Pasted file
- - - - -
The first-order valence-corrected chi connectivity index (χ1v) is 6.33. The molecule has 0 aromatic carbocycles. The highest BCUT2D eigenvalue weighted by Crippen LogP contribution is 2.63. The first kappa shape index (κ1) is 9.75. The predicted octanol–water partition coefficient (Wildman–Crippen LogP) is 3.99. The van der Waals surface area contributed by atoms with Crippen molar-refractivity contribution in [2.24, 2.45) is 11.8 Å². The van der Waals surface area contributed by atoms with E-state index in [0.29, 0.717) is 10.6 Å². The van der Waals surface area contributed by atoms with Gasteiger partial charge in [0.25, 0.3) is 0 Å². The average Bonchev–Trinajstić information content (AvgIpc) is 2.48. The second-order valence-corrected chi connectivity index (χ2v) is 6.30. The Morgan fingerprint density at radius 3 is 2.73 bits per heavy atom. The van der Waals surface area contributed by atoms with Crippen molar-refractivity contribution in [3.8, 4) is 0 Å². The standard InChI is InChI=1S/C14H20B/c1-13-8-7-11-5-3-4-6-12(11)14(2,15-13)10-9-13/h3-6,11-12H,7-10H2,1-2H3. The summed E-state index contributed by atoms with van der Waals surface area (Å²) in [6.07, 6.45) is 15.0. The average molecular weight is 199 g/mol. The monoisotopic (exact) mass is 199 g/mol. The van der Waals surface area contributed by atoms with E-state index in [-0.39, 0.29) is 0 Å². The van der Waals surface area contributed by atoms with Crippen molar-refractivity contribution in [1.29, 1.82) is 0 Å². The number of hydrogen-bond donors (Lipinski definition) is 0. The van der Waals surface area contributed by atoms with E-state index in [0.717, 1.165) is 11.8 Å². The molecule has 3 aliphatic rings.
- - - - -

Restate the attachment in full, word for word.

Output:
The first-order valence-corrected chi connectivity index (χ1v) is 6.33. The molecule has 0 aromatic carbocycles. The highest BCUT2D eigenvalue weighted by Crippen LogP contribution is 2.63. The first kappa shape index (κ1) is 9.75. The predicted octanol–water partition coefficient (Wildman–Crippen LogP) is 3.99. The van der Waals surface area contributed by atoms with Crippen molar-refractivity contribution in [2.24, 2.45) is 11.8 Å². The van der Waals surface area contributed by atoms with E-state index in [0.29, 0.717) is 10.6 Å². The van der Waals surface area contributed by atoms with Gasteiger partial charge in [0.25, 0.3) is 0 Å². The average Bonchev–Trinajstić information content (AvgIpc) is 2.48. The second-order valence-corrected chi connectivity index (χ2v) is 6.30. The Morgan fingerprint density at radius 3 is 2.73 bits per heavy atom. The van der Waals surface area contributed by atoms with Crippen molar-refractivity contribution in [3.8, 4) is 0 Å². The standard InChI is InChI=1S/C14H20B/c1-13-8-7-11-5-3-4-6-12(11)14(2,15-13)10-9-13/h3-6,11-12H,7-10H2,1-2H3. The summed E-state index contributed by atoms with van der Waals surface area (Å²) in [6.07, 6.45) is 15.0. The average molecular weight is 199 g/mol. The monoisotopic (exact) mass is 199 g/mol. The van der Waals surface area contributed by atoms with E-state index in [-0.39, 0.29) is 0 Å². The van der Waals surface area contributed by atoms with Crippen molar-refractivity contribution in [1.29, 1.82) is 0 Å². The number of hydrogen-bond donors (Lipinski definition) is 0. The van der Waals surface area contributed by atoms with E-state index in [0.717, 1.165) is 11.8 Å². The molecule has 3 aliphatic rings.